JERUSALEM–Armenian Foreign Minister Vartan Oskanian visited the Hebrew University Tuesday. University President Menahem Magidor received Oskanian–who has been in Israel since last Thursday holding talks with senior Israeli officials on bilateral relations.
On behalf of the Armenian Studies Program in the Institute of African and Asian Studies Mr. Oskanian delivered a lecture on "Armenia in the Post-Soviet Period."
The lecture was open to the university and Armenian communities. Prof. Y. Zakovitch–Dean of the Faculty of Humanities–introduced Oskanian. The heads of the Institute of African and Asian Studies and of the Department of Indian–Iranian and Armenian Studies were also present.
Speaking to a packed room–the Minister first outlined the economic and ethnic problems that beset Armenia after its secession from the Soviet Union. He described the disastrous results of the USSR’s collapse for Armenia’s fully integrated industrial plant–and the effects of the subsequent energy blockade.
Oskanian went on to analyze relations between Armenia and neighboring states. The chief foreign policy aim of Armenia–he stressed–is to create and maintain good relations with all of its regional neighbors.
He pointed out that Turkey still has no relations with Armenia–making such relations dependent on the resolution of the Karabakh issue in a way acceptable to Turkey’s interests. Armenia has cordial relations with Iran based on the two countries’ strong geopolitical affinities. Armenia is greatly interested in cooperation with Georgia and realizes the need to moderate the centripetal forces in that country in the interests of regional stability.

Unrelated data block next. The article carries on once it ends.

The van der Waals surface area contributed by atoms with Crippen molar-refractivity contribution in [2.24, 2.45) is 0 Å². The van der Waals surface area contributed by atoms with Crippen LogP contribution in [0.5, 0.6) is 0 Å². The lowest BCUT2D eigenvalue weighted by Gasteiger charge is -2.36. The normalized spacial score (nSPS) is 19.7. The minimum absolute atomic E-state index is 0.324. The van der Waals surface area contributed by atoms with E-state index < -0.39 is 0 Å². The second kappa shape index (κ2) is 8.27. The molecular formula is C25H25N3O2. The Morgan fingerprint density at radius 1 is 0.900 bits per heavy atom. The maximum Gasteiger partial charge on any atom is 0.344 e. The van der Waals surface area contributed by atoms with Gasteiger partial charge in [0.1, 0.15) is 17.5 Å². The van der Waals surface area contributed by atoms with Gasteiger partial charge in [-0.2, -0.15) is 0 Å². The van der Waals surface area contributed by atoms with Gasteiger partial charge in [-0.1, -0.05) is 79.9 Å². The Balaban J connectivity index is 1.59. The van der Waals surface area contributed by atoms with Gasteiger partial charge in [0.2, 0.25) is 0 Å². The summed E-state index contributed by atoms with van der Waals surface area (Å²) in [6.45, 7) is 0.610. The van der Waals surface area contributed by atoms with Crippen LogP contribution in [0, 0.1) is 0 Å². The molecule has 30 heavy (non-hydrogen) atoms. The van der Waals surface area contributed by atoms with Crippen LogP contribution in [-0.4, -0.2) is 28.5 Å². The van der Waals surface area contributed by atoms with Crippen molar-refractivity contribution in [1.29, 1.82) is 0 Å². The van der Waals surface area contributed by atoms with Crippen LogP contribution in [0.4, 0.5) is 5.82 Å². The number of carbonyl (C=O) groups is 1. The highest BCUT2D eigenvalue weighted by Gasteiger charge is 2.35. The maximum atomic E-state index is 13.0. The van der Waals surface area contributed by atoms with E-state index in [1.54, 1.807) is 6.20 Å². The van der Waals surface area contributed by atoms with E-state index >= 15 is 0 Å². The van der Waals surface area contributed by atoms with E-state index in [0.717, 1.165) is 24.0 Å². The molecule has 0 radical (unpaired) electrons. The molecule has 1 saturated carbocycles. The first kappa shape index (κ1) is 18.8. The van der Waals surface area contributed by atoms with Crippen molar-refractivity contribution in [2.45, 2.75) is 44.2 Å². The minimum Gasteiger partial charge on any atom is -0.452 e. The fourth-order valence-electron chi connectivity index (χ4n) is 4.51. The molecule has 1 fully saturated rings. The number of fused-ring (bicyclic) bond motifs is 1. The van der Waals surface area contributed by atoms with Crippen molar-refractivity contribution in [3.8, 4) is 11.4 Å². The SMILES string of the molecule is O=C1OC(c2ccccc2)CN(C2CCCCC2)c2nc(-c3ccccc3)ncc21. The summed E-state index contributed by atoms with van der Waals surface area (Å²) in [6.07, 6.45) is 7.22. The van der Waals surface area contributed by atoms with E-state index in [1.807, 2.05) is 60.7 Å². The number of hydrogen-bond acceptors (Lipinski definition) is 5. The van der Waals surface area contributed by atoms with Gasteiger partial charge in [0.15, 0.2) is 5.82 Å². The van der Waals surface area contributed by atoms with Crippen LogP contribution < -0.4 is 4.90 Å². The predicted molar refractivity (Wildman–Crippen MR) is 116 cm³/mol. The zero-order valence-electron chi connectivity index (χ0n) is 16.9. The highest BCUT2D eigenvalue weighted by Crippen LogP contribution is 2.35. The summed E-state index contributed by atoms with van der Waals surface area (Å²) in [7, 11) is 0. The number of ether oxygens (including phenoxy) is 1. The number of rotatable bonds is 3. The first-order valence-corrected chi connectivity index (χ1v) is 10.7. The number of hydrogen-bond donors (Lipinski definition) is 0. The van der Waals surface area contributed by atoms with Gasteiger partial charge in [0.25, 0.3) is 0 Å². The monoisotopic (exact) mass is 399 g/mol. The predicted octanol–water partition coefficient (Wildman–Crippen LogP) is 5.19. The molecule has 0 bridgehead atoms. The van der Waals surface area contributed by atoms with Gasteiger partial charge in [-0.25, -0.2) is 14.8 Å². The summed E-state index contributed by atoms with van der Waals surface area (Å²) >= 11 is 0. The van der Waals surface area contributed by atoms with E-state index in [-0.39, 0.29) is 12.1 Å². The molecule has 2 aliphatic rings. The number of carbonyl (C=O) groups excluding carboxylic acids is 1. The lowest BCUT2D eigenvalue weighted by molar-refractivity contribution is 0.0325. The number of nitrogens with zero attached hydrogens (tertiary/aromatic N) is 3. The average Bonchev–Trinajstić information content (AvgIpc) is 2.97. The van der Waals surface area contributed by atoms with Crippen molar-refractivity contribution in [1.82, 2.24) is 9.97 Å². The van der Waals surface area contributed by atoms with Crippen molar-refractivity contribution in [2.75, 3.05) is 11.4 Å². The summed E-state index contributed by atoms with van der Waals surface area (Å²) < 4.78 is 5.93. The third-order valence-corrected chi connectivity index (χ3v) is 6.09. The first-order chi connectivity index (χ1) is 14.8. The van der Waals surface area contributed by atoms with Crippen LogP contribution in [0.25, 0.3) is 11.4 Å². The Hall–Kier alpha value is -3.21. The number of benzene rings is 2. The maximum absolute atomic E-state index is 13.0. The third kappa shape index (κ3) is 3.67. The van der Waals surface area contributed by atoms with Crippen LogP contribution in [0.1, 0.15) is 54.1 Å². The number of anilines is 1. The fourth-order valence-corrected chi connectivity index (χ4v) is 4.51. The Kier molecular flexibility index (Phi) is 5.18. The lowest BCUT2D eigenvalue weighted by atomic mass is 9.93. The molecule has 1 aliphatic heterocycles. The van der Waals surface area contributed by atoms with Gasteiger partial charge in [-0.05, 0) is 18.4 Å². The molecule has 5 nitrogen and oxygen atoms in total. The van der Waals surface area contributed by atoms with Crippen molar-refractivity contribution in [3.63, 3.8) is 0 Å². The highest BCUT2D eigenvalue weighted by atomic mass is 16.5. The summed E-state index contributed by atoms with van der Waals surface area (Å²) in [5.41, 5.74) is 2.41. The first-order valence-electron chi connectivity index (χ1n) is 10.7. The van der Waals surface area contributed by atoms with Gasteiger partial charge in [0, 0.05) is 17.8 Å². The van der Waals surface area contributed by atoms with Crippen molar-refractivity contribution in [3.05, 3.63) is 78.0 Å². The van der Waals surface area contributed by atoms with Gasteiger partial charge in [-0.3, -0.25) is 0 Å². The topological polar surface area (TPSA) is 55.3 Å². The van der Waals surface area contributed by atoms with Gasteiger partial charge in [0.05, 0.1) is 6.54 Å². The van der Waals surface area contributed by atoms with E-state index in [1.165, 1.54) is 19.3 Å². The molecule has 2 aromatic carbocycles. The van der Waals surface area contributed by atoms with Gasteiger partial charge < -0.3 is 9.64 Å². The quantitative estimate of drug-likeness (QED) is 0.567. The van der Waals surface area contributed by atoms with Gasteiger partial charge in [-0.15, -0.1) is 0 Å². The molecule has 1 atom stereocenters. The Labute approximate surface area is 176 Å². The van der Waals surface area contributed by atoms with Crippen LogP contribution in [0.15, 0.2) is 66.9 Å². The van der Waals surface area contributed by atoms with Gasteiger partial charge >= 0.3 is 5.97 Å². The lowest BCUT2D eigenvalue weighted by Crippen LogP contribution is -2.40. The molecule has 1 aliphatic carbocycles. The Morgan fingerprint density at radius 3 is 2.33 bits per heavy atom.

Georgia’s importance for Armenia is all the greater because it forms part of Armenia’s "north-south" axis of transportation–an axis made crucial by the blockade on its "east-west" axis.
Following this–the Foreign Minister addressed the question of Armenia’s relationship with its major trading partner–Russia. He noted that there are now no more than 4,000 Russian nationals on Armenian soil–half of whom are of Armenian ethnic origin.
On the issue of Karabakh–Oskanian called for an unconventional solution to the problem. Any solution to the Karabakh question–he specified–must find a balance that will satisfy Azerbaijan’s desire for territorial integrity and the needs of the Karabakh population. He mentioned that a new initiative by France–Russia and the United States will be tabled for consideration in the near future. .
In this context–the Foreign Minister spelled out the reasons for Armenia’s general European orientation. Europe and Armenia’share values of human rights and democracy–and Europe’s free-market economic policies are compatible with what Armenia is trying to achieve as an independent state.
Oskanian mentioned that his upcoming trip to Strasbourg would be dedicated to furthering Armenia’s cooperation with Europe.
Oskanian’s lucid presentation of Armenia’s foreign policy situation was followed by a lively question and answer period.
Hebrew University’s head of Armenian Studies–Professor Michael Stone–closed the session. He reminded the audience that Mr. Oskanian’s lecture opens a year-long celebration of 30 Years of Armenian Studies at the Hebrew University. He thanked the Foreign Minister for sharing his vision of Armenia’s world and regional role. Oskanian was presented with a copy of the book Armenian Inscriptions from Sinai.
Oskanian was accompanied by Dr. Edward Nalbandian–Ambassador of Armenia in Egypt–and by Tsolag Momjian–Honorary Consul of Armenia in Israel and his staff.